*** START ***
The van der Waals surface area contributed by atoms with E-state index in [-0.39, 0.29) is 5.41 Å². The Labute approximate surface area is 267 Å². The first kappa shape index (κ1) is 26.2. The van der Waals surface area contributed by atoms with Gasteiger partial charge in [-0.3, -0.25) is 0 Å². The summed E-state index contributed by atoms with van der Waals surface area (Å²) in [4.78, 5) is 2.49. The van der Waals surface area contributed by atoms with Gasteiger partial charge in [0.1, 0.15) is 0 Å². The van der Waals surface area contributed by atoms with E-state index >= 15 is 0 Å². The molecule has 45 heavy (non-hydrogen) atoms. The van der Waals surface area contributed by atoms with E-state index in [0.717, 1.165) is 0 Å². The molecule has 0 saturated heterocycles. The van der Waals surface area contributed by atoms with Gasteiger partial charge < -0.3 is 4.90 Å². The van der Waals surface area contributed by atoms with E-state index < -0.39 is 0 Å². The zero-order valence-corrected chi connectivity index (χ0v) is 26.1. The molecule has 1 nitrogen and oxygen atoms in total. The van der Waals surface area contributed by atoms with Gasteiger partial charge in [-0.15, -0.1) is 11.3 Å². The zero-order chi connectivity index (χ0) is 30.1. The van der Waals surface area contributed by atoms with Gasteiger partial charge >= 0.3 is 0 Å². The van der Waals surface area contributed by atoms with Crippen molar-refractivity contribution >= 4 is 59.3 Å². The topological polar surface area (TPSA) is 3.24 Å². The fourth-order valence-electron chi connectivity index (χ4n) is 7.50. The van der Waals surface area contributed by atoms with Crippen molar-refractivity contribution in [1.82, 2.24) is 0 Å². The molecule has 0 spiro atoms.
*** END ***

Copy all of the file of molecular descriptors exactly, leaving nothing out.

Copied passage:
The van der Waals surface area contributed by atoms with E-state index in [-0.39, 0.29) is 5.41 Å². The Labute approximate surface area is 267 Å². The first kappa shape index (κ1) is 26.2. The van der Waals surface area contributed by atoms with Gasteiger partial charge in [-0.3, -0.25) is 0 Å². The summed E-state index contributed by atoms with van der Waals surface area (Å²) in [4.78, 5) is 2.49. The van der Waals surface area contributed by atoms with Gasteiger partial charge in [0.1, 0.15) is 0 Å². The van der Waals surface area contributed by atoms with E-state index >= 15 is 0 Å². The molecule has 45 heavy (non-hydrogen) atoms. The van der Waals surface area contributed by atoms with E-state index in [0.717, 1.165) is 0 Å². The molecule has 0 saturated heterocycles. The van der Waals surface area contributed by atoms with Gasteiger partial charge < -0.3 is 4.90 Å². The van der Waals surface area contributed by atoms with E-state index < -0.39 is 0 Å². The zero-order valence-corrected chi connectivity index (χ0v) is 26.1. The molecule has 1 nitrogen and oxygen atoms in total. The van der Waals surface area contributed by atoms with Gasteiger partial charge in [-0.15, -0.1) is 11.3 Å². The zero-order chi connectivity index (χ0) is 30.1. The van der Waals surface area contributed by atoms with Gasteiger partial charge >= 0.3 is 0 Å². The van der Waals surface area contributed by atoms with Crippen molar-refractivity contribution >= 4 is 59.3 Å². The topological polar surface area (TPSA) is 3.24 Å². The fourth-order valence-electron chi connectivity index (χ4n) is 7.50. The van der Waals surface area contributed by atoms with Crippen molar-refractivity contribution in [1.82, 2.24) is 0 Å². The molecule has 0 spiro atoms.